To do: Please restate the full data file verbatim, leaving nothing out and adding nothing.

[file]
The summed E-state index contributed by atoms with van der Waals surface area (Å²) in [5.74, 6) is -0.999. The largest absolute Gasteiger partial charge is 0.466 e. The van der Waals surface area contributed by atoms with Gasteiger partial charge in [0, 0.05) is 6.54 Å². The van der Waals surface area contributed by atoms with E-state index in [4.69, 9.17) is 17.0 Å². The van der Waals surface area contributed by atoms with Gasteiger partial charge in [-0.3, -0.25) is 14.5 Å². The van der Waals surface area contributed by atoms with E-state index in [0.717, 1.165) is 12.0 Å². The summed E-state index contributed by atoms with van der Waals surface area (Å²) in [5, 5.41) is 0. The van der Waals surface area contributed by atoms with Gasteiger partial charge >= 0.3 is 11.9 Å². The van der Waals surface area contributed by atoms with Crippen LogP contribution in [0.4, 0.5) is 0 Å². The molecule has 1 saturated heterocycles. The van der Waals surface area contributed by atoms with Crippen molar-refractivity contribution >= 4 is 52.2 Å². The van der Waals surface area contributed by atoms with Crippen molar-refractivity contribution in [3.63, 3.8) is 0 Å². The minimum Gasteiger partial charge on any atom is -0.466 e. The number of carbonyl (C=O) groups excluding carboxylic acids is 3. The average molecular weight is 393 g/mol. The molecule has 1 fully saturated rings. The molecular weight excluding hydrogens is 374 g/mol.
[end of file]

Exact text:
The summed E-state index contributed by atoms with van der Waals surface area (Å²) in [5.74, 6) is -0.999. The largest absolute Gasteiger partial charge is 0.466 e. The van der Waals surface area contributed by atoms with Gasteiger partial charge in [0, 0.05) is 6.54 Å². The van der Waals surface area contributed by atoms with E-state index in [4.69, 9.17) is 17.0 Å². The van der Waals surface area contributed by atoms with Gasteiger partial charge in [-0.3, -0.25) is 14.5 Å². The van der Waals surface area contributed by atoms with E-state index in [0.717, 1.165) is 12.0 Å². The summed E-state index contributed by atoms with van der Waals surface area (Å²) in [5, 5.41) is 0. The van der Waals surface area contributed by atoms with Gasteiger partial charge >= 0.3 is 11.9 Å². The van der Waals surface area contributed by atoms with Crippen LogP contribution in [0.4, 0.5) is 0 Å². The molecule has 1 saturated heterocycles. The van der Waals surface area contributed by atoms with Crippen molar-refractivity contribution >= 4 is 52.2 Å². The van der Waals surface area contributed by atoms with Crippen molar-refractivity contribution in [3.63, 3.8) is 0 Å². The minimum Gasteiger partial charge on any atom is -0.466 e. The number of carbonyl (C=O) groups excluding carboxylic acids is 3. The average molecular weight is 393 g/mol. The molecule has 1 fully saturated rings. The molecular weight excluding hydrogens is 374 g/mol.